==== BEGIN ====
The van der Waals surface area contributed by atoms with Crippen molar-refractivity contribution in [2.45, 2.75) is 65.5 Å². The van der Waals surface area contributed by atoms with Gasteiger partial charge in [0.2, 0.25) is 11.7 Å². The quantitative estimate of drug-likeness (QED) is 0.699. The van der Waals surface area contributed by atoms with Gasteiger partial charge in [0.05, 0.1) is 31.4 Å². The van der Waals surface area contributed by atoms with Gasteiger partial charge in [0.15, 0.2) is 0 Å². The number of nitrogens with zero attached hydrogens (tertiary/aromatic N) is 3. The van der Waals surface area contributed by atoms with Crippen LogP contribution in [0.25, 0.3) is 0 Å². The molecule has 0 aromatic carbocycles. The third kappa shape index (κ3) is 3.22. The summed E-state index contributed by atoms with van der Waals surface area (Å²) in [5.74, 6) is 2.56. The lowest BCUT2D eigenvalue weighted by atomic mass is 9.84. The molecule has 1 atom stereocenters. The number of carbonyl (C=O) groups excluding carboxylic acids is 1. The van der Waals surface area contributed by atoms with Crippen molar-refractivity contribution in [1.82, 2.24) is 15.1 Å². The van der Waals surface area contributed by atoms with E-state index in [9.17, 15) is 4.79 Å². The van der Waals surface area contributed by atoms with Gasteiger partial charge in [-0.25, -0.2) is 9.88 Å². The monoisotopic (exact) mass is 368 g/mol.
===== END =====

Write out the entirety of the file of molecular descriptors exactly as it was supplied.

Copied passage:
The van der Waals surface area contributed by atoms with Crippen molar-refractivity contribution in [2.45, 2.75) is 65.5 Å². The van der Waals surface area contributed by atoms with Gasteiger partial charge in [0.2, 0.25) is 11.7 Å². The quantitative estimate of drug-likeness (QED) is 0.699. The van der Waals surface area contributed by atoms with Gasteiger partial charge in [0.05, 0.1) is 31.4 Å². The van der Waals surface area contributed by atoms with Gasteiger partial charge in [0.15, 0.2) is 0 Å². The number of nitrogens with zero attached hydrogens (tertiary/aromatic N) is 3. The van der Waals surface area contributed by atoms with Crippen LogP contribution in [0.25, 0.3) is 0 Å². The molecule has 0 aromatic carbocycles. The third kappa shape index (κ3) is 3.22. The summed E-state index contributed by atoms with van der Waals surface area (Å²) in [5.74, 6) is 2.56. The lowest BCUT2D eigenvalue weighted by atomic mass is 9.84. The molecule has 1 atom stereocenters. The number of carbonyl (C=O) groups excluding carboxylic acids is 1. The van der Waals surface area contributed by atoms with Crippen molar-refractivity contribution in [1.82, 2.24) is 15.1 Å². The van der Waals surface area contributed by atoms with E-state index in [9.17, 15) is 4.79 Å². The van der Waals surface area contributed by atoms with Gasteiger partial charge in [-0.25, -0.2) is 9.88 Å². The monoisotopic (exact) mass is 368 g/mol.